Multiple sources have now confirmed that a credible threat warning, coded and verified, of a London blast within 24 hours has been made. The warning is believed to have been delivered to an as yet un-confirmed newspaper in Northern Ireland on Sunday night and passed on to the police.
Police in London responded to a series of alerts relating to suspicious objects and closed several streets throughout the day, but no links between these incidents and the threat warning have been confirmed.
There is a strong chance that the threat is a hoax – a common dissident republican tactic – designed to raise tensions and cause disruption in the run up to the Queen’s visit to the Republic of Ireland tomorrow (17 May). The threat did not any specifics about a location or time, and the government has explicitly stated that the threat level to Great Britain from Northern Irish-related terrorism has not risen and remains at substantial, which means that an attack is a strong possibility.
Dissident republicans have certainly revealed their intent to attack the mainland in the recent past. Óglaigh na hÉireann is known to have conducted reconnaissance in central London in early 2011 (see previous Monitors), and last year the Real IRA asserted that they would target the financial sector in London. Furthermore, recent bomb attacks confirm that the dissidents have advanced bomb-making capability.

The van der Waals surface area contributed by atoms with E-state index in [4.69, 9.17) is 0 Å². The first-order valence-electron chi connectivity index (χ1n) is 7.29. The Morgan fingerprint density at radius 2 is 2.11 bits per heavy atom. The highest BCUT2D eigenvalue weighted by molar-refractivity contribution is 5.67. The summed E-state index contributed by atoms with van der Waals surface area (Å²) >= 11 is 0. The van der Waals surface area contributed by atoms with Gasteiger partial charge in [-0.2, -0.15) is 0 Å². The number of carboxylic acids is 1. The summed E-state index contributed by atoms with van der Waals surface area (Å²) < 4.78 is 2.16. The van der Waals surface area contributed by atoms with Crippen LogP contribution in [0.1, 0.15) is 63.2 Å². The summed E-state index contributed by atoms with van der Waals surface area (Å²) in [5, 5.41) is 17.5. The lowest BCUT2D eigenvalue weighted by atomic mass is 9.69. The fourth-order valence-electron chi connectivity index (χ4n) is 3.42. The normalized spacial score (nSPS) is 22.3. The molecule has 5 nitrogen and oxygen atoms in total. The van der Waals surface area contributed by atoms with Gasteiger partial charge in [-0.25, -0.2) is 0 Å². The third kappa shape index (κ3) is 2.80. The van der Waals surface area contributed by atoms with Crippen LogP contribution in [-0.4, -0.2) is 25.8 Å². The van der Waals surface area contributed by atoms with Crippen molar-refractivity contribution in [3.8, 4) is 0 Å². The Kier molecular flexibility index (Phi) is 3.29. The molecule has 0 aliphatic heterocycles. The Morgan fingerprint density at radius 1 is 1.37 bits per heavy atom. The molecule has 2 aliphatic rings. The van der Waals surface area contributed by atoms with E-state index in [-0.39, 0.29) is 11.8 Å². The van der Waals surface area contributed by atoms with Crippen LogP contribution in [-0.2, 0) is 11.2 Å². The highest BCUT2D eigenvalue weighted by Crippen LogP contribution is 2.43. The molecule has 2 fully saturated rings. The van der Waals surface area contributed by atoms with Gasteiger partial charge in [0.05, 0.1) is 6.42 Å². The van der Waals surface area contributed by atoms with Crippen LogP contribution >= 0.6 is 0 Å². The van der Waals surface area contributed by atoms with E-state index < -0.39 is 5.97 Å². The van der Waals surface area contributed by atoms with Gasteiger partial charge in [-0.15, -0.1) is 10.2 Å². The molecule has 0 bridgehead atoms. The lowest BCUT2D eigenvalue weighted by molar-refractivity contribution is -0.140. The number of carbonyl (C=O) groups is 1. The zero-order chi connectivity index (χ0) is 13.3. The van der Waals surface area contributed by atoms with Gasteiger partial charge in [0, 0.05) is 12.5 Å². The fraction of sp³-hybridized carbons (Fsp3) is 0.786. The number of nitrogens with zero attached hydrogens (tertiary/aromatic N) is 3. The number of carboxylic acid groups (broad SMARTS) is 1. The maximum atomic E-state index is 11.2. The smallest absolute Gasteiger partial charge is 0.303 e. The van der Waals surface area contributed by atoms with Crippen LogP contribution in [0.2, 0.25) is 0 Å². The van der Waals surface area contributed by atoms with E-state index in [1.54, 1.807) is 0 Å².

However, logistical capability of dissident republican groups in London remains questionable. The support networks are far smaller and far less effective than they were during earlier mainland bombing campaigns. The largest bombs in Ulster of late are 200kg vehicle-borne keg/bin bombs, and any attack in London is unlikely to even approach that. More likely would be an attack consisting of a series of small devices; pipe-bombs have been the most common explosive device used in Northern Ireland in the past two years.
It is important to note – especially if the London threat proves to be credible - that the current dissident republican groups have become increasingly careless about causing collateral damage to civilians when targeting police officers with anti-personnel explosives (grenades and bombs), and well-placed secondary devices; recently children found and picked up a viable pipe bomb in north Belfast but it failed to explode.
Whilst we continue to believe that the threat is most likely a hoax, it should still be taken seriously as the intelligence is unclear. All security personnel should remain extremely vigilant and consider precautionary action, particularly in the City of London/Canary Wharf area, at sites associated with the Royal Family (the Royal visit is seen as symbolic of British oppression), and at other perceived iconic ‘British institutions’ across a range of sectors including banking and retail.
In light of the potential threat from small disguised pipe-bombs or vehicle borne-IEDs personnel should watch closely for any suspicious looking packages, unidentified pieces of luggage and vehicles.
All suspicious vehicles and suspicious discarded luggage/bags should be immediately reported by calling 999.
If you think you have seen something suspicious or you are unsure about somebody's activities or behaviour, however insignificant it may seem at the time, call the confidential Anti-Terrorist hotline on 0800 789 321.